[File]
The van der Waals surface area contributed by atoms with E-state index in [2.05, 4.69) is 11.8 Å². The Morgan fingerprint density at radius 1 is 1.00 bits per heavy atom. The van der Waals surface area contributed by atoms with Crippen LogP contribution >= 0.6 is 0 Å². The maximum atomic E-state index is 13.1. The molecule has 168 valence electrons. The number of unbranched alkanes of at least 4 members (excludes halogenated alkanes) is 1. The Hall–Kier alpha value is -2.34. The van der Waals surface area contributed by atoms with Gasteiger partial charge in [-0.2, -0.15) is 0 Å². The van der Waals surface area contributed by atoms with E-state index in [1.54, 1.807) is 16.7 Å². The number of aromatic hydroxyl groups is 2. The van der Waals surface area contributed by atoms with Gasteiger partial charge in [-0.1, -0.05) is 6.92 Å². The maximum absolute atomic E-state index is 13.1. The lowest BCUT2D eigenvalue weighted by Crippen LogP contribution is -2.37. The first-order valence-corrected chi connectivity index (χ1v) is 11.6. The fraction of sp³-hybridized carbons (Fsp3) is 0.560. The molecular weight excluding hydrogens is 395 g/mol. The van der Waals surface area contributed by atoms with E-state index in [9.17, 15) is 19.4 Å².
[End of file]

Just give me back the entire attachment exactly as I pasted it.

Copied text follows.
The van der Waals surface area contributed by atoms with E-state index in [2.05, 4.69) is 11.8 Å². The Morgan fingerprint density at radius 1 is 1.00 bits per heavy atom. The van der Waals surface area contributed by atoms with Crippen LogP contribution >= 0.6 is 0 Å². The maximum atomic E-state index is 13.1. The molecule has 168 valence electrons. The number of unbranched alkanes of at least 4 members (excludes halogenated alkanes) is 1. The Hall–Kier alpha value is -2.34. The van der Waals surface area contributed by atoms with Gasteiger partial charge in [-0.2, -0.15) is 0 Å². The van der Waals surface area contributed by atoms with E-state index in [1.54, 1.807) is 16.7 Å². The number of aromatic hydroxyl groups is 2. The van der Waals surface area contributed by atoms with Gasteiger partial charge in [-0.1, -0.05) is 6.92 Å². The maximum absolute atomic E-state index is 13.1. The lowest BCUT2D eigenvalue weighted by Crippen LogP contribution is -2.37. The first-order valence-corrected chi connectivity index (χ1v) is 11.6. The fraction of sp³-hybridized carbons (Fsp3) is 0.560. The molecular weight excluding hydrogens is 395 g/mol. The van der Waals surface area contributed by atoms with E-state index in [9.17, 15) is 19.4 Å².